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GameFly wins in USPS dispute

Postal service ordered to treat games-by-mail rental services as equal to Netflix by introducing new first-class DVD mailer categories.


The two-year dispute between GameFly and the United States Postal Service has finally come to an end. The Postal Regulatory Commission handed down its ruling today in GameFly's dispute with the USPS, finding that the service has been unfairly giving preferential treatment to the parcels of movie rental-by-mail services like Netflix and Blockbuster Video.

GameFly's long, hard struggle for equality is finally over.
GameFly's long, hard struggle for equality is finally over.

At the heart of the dispute is a question about the hand-sorting of the various companies' disc mailers. GameFly claimed that its movie-renting counterparts received hand-sorting at no charge, a practice that kept their discs from going through the USPS' automated sorting machines, significantly reducing the rate of breakage. However, the USPS has thus far refused to give GameFly and other rental-by-mail outfits the same consideration.

In its ruling, the PRC determined there was an unreasonable preference given to the mail of Blockbuster and Netflix and ordered that it be remedied by having the USPS establish two parallel rate categories specifically for roundtrip DVD mail of the sort used by those services. The new categories will prevent GameFly from incurring a surcharge for hand-sorting or an excess ounce fee for envelopes that avoid the automated sorting machines by being slightly thicker and heavier.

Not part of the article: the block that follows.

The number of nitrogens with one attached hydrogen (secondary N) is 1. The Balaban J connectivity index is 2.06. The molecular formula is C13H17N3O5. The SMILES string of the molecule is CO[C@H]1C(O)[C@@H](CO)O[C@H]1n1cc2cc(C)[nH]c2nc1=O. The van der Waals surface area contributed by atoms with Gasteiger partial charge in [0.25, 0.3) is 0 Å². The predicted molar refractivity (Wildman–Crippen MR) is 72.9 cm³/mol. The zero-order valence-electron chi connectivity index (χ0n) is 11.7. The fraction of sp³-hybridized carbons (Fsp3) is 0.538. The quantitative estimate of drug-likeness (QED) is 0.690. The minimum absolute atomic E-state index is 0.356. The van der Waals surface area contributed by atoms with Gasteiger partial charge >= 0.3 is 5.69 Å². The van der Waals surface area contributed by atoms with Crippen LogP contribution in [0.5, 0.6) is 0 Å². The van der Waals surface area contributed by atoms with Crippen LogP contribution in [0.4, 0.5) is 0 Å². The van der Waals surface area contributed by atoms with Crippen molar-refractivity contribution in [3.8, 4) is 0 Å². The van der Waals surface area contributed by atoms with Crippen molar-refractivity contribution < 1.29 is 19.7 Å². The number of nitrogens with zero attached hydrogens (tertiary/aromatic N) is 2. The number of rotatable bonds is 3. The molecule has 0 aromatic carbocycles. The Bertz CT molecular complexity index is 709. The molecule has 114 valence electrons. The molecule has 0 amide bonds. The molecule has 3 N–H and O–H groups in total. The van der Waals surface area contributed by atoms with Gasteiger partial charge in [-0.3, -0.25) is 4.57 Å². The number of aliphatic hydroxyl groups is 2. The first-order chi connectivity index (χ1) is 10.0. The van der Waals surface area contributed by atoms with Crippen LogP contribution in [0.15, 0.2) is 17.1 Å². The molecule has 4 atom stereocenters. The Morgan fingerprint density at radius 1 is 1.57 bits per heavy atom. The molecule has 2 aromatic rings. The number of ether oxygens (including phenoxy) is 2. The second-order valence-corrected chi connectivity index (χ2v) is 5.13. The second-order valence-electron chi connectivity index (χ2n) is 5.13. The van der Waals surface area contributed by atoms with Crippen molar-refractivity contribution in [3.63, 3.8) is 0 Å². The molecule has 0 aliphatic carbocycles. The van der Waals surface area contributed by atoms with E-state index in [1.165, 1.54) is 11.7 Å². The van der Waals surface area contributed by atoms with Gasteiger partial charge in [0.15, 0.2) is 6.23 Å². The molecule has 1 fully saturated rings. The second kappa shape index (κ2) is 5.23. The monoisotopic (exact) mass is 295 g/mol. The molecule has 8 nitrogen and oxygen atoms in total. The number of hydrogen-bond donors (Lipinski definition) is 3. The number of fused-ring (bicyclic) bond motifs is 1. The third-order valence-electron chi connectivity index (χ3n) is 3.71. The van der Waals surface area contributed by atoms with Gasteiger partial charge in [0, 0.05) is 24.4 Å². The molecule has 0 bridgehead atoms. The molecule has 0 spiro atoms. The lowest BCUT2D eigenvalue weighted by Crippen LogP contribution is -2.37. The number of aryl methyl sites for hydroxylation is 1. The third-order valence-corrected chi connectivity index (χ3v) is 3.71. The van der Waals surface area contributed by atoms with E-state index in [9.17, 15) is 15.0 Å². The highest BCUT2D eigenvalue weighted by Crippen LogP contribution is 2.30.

In a concurring opinion, Commissioner Tony L. Hammond supported the ruling, albeit "reluctantly." Specifically, he was worried people would misinterpret the PRC's finding in the case.

"The Postal Service worked with a customer, Netflix, to help its business thrive through the use of the mail," Hammond wrote. "The Postal Service should work with current and potential customers. Netflix explained to the Postal Service what treatment would be most helpful to it. There is nothing wrong with that. In fact, the Postal Service should encourage this type of communication. I hope this decision does not discourage the Postal Service from helping businesses to use the mail."

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